One hard to escape aspect of fostering a Dhamma Center on 70 acres of land is that there is always lots to do. Always and lots. Further, there is a large learning curve — albeit fun, challenging, creative — with many of those things, probably most of them: building, rejuvenating ecosystems, gardening, training horses, repairs & maintenance, coping with the weather, keeping books, non-profit governance, local politics, and much more.
Not that we’re thinking of trading this in for another life. However, pile on the necessity of Jo holding an outside job and, this year, my illness (just into it’s 6th month), and being perpetually busy, or worse, happens easily. Serious illness such as chronic fatigue and cancer can be real Tricksters in scrambling the established order — not necessarily wholesome in all respects — of ones lives. While not particularly grateful for coming down with a lymphoma, I am grateful for the lessons it has fostered.
Such is the background for Jo & I taking a much needed vacation yesterday. Though not even a full day (what with some necessary chores in the morning, a car breakdown, and my energy having limits) it was very much what we needed. While we took time to talk over some important Dhamma and life issues, we especially enjoyed being quiet and listening to wind, frogs, bugs, birds, squirrels. We hope to have the mindfulness, wisdom, and compassion to do this monthly. Of course, we and visitors at LP will do well to take enough time to listen each day … but we so easily forget when our lives get busy.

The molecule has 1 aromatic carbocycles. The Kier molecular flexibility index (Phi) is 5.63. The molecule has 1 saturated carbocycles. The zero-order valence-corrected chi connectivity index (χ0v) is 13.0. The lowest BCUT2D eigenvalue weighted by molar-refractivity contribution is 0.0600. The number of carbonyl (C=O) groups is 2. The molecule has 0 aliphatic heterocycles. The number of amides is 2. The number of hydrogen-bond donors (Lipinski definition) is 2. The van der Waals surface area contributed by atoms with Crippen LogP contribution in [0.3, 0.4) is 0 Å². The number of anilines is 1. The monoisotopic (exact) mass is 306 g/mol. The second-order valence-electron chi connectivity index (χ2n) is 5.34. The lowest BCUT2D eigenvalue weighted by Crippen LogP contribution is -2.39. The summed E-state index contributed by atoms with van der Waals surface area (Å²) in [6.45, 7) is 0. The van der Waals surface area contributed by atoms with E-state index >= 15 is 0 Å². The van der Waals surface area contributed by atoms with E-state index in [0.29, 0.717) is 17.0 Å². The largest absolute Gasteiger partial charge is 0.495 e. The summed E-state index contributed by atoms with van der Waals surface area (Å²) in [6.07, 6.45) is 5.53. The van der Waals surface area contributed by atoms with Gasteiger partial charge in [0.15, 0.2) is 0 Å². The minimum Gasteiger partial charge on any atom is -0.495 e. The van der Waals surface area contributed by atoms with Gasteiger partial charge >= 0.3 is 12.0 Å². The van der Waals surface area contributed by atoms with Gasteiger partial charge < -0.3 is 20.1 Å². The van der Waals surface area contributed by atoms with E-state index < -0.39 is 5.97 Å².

We choose Necedah National Wildlife Refuge, which is less than an hour away, for this holiday. We were blessed with a warm, sunny day; plus much peace and quiet.
Nestled in central Wisconsin is a landscape that was epitomized by early homesteaders as the Great Wisconsin Swamp. A mosaic habitat of sedge meadow, savanna, and pine-oak forest established in 1939 the area is an island of refuge — home to ringed boghaunter dragonflies, whooping cranes, trumpeter swans, wolves, Karner blue butterflies, badgers, and red-headed woodpeckers. Each species and habitat is monitored and maintained by the U.S. Fish and Wildlife Service to ensure overall vigor within the 44,000-acre ecosystem.
Having gotten used to the ridges and coulees of the driftless, the flatness of the refuge and surrounding state lands was impressive. Water is a great leveler, something to keep in mind as our species continues to experiment irresponsibly with climate change.
On one of your visits to LP, we highly recommend you visit Necedah as well.
A final thought: Jewels like Necedah are scattered throughout this country. Easily overlooked compared with the Grand Canyons and Yellowstones, they are accessible refuges for ordinary folks, while also fulfilling a necessary ecological role. Given the current obsession with deficit reduction and the immorality of mainstream politics (few of the politicos act like they care about the future of their grandchildren), will places like Necedah continue to be funded? Or will they be turned over to the “free” market? And what of the people who work at Necedah and similar places, shall they move to China as that country develops?
Gratitude has two aspects in Pali and Thai: Kataññu recognizes the gifts and blessings that have come ones way, personally, communally, and socially. Katavedi responds wholeheartedly to that recognition. In other words, gratitude encompasses understanding, emotion, and action.